Don’t Forget to Invest in People Outside the United States

money from different countries

There’s money to be made in countries besides your own | Pixabay

We’ve all heard the mantra “invest in yourself.” This is worthy advice, but at some point, you may also find yourself investing in other people. In fact, when you invest in stocks you are placing your hard-earned money in managers, employees, and even the customers who keep the companies in business.

Investors tend to favor investing in companies and people located within their own countries — a condition called home country bias. For Americans, this means being less diversified and missing opportunities of growth in far away lands. Furthermore, the majority of the world’s population is located outside of the United States. You can’t have a globally diversified portfolio if you ignore most of the world.

As the figure below from Nationwide shows, emerging markets and developing economies account for 82% of the global population, and 51% of economic activity. By 2019, these markets are expected to account for 54% of economic activity, compared to only 36% in 1994.

Nationwide Financial

Source: Nationwide Financial

“Over the past 20 years, emerging market economies have growth rates in excess of those of developed economies, and based on IMF projections, this trend is expected to continue over the next five years,” explains a recent report from Nationwide. “Economic growth will be influenced by increases in population, a maturation of the middle class, and the continued transformation from rural to urban societies. As a result of these trends, consumer spending, infrastructure spending and residential construction will continue to expand.”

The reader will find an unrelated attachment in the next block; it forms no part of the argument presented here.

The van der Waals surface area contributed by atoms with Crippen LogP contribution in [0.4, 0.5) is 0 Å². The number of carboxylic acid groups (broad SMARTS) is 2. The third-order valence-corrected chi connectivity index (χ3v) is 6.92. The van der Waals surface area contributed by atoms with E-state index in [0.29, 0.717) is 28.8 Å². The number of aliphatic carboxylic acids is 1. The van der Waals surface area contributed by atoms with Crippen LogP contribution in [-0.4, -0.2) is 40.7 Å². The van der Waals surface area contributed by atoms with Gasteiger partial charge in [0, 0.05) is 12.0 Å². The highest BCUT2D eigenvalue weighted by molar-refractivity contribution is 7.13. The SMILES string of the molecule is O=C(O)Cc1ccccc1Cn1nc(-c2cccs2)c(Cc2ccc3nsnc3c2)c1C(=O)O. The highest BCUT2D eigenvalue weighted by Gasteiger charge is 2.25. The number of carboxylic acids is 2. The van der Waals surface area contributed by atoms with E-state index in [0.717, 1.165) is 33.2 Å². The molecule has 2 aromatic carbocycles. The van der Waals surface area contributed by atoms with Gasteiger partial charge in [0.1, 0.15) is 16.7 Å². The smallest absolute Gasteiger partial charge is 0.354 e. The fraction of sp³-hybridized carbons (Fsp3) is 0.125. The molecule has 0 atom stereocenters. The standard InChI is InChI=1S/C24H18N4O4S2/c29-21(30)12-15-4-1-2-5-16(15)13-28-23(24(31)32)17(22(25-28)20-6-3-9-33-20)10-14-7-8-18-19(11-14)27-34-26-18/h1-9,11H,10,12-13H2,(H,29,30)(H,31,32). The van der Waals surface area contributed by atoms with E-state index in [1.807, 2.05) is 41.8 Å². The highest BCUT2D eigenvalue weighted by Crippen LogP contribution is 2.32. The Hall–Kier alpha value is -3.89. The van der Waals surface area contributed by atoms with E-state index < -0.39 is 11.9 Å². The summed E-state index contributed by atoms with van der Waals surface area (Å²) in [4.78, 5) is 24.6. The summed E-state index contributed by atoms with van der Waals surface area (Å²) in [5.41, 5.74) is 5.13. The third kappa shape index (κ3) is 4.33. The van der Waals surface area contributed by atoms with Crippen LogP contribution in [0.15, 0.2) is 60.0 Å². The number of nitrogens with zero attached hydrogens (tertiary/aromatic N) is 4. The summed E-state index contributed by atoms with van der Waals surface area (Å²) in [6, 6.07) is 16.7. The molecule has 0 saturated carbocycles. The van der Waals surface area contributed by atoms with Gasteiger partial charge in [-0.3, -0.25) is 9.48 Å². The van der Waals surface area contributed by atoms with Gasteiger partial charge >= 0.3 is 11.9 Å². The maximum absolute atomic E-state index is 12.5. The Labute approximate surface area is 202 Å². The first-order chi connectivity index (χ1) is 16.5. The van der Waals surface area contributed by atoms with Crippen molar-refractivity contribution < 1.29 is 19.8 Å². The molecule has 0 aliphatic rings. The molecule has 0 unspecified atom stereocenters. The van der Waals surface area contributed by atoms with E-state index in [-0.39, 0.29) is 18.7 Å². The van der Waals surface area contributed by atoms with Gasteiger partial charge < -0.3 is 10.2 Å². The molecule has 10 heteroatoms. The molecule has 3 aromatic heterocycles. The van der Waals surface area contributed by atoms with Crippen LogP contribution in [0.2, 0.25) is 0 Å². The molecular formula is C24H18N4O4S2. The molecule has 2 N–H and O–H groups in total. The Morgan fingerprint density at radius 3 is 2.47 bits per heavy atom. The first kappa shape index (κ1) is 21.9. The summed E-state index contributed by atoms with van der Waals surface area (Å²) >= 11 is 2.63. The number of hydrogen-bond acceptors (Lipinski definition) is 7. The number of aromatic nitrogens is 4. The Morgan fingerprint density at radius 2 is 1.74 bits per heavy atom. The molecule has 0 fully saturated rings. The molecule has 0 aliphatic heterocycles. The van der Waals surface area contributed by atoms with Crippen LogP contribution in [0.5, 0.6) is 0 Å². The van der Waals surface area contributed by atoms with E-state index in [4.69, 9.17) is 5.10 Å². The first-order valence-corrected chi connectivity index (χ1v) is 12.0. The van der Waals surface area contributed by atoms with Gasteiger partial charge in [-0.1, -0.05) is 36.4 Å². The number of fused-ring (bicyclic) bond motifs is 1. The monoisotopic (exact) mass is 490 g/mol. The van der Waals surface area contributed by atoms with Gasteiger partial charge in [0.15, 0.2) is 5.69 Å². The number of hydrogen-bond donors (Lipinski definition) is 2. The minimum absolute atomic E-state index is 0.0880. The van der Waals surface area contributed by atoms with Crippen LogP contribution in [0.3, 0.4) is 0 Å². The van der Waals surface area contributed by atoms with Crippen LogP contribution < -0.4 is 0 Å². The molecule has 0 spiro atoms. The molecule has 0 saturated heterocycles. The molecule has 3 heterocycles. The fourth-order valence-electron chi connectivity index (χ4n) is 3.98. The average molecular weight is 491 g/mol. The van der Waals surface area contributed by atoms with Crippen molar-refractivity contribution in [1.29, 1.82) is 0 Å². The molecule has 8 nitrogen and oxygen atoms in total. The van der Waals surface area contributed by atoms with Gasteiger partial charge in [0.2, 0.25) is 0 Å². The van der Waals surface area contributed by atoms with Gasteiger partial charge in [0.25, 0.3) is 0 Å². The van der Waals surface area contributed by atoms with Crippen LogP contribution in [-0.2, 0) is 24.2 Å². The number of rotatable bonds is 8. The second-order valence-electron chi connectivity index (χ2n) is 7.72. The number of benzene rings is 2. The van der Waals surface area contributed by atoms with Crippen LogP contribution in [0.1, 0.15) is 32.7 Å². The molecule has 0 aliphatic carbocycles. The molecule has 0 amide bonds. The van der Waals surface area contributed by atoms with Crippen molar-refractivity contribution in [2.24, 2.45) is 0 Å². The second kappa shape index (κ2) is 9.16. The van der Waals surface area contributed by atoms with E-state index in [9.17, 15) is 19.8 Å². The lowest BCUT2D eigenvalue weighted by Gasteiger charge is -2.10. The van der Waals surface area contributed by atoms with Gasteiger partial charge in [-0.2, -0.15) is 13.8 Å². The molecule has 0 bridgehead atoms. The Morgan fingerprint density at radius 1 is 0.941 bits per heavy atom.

How will emerging markets affect your portfolio? Only you can answer that question. Chances are you currently have little exposure to these growing markets — and with the recent rumblings from Brazil to China, who can blame you? However, world populations are growing, and improving living conditions will bring opportunities to consumers and investors.

This is a sponsored post written by The Cheat Sheet on behalf of Nationwide®.

This information is general in nature. It is not intended as investment or economic advice, or a recommendation to buy or sell any security or adopt any investment strategy. Additionally, it does not take into account the specific investment objectives, tax and financial condition or particular needs of any specific person. We encourage you to seek the advice of an investment professional who can tailor a financial plan to meet your specific needs.